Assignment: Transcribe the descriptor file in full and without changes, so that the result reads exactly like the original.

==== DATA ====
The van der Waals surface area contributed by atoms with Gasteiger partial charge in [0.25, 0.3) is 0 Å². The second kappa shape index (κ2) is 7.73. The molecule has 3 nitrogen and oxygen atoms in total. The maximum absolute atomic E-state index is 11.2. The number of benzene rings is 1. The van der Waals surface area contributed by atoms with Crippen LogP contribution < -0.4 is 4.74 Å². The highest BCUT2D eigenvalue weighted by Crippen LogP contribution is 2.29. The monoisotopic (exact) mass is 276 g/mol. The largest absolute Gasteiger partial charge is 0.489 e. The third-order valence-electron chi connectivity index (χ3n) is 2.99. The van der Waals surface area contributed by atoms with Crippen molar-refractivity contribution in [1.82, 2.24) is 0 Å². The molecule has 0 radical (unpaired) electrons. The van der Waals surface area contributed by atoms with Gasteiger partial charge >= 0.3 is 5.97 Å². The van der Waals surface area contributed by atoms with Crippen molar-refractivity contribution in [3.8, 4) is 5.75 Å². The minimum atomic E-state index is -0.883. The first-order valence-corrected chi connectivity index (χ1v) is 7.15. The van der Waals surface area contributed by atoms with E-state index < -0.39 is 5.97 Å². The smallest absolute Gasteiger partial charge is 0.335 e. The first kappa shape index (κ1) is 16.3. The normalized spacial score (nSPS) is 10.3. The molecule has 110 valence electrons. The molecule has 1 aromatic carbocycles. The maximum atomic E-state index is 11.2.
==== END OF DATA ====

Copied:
The van der Waals surface area contributed by atoms with Gasteiger partial charge in [0.25, 0.3) is 0 Å². The second kappa shape index (κ2) is 7.73. The molecule has 3 nitrogen and oxygen atoms in total. The maximum absolute atomic E-state index is 11.2. The number of benzene rings is 1. The van der Waals surface area contributed by atoms with Crippen LogP contribution < -0.4 is 4.74 Å². The highest BCUT2D eigenvalue weighted by Crippen LogP contribution is 2.29. The monoisotopic (exact) mass is 276 g/mol. The largest absolute Gasteiger partial charge is 0.489 e. The third-order valence-electron chi connectivity index (χ3n) is 2.99. The van der Waals surface area contributed by atoms with Crippen molar-refractivity contribution in [1.82, 2.24) is 0 Å². The molecule has 0 radical (unpaired) electrons. The van der Waals surface area contributed by atoms with Gasteiger partial charge >= 0.3 is 5.97 Å². The van der Waals surface area contributed by atoms with Crippen molar-refractivity contribution in [3.8, 4) is 5.75 Å². The minimum atomic E-state index is -0.883. The first-order valence-corrected chi connectivity index (χ1v) is 7.15. The van der Waals surface area contributed by atoms with E-state index < -0.39 is 5.97 Å². The smallest absolute Gasteiger partial charge is 0.335 e. The first kappa shape index (κ1) is 16.3. The normalized spacial score (nSPS) is 10.3. The molecule has 110 valence electrons. The molecule has 1 aromatic carbocycles. The maximum atomic E-state index is 11.2.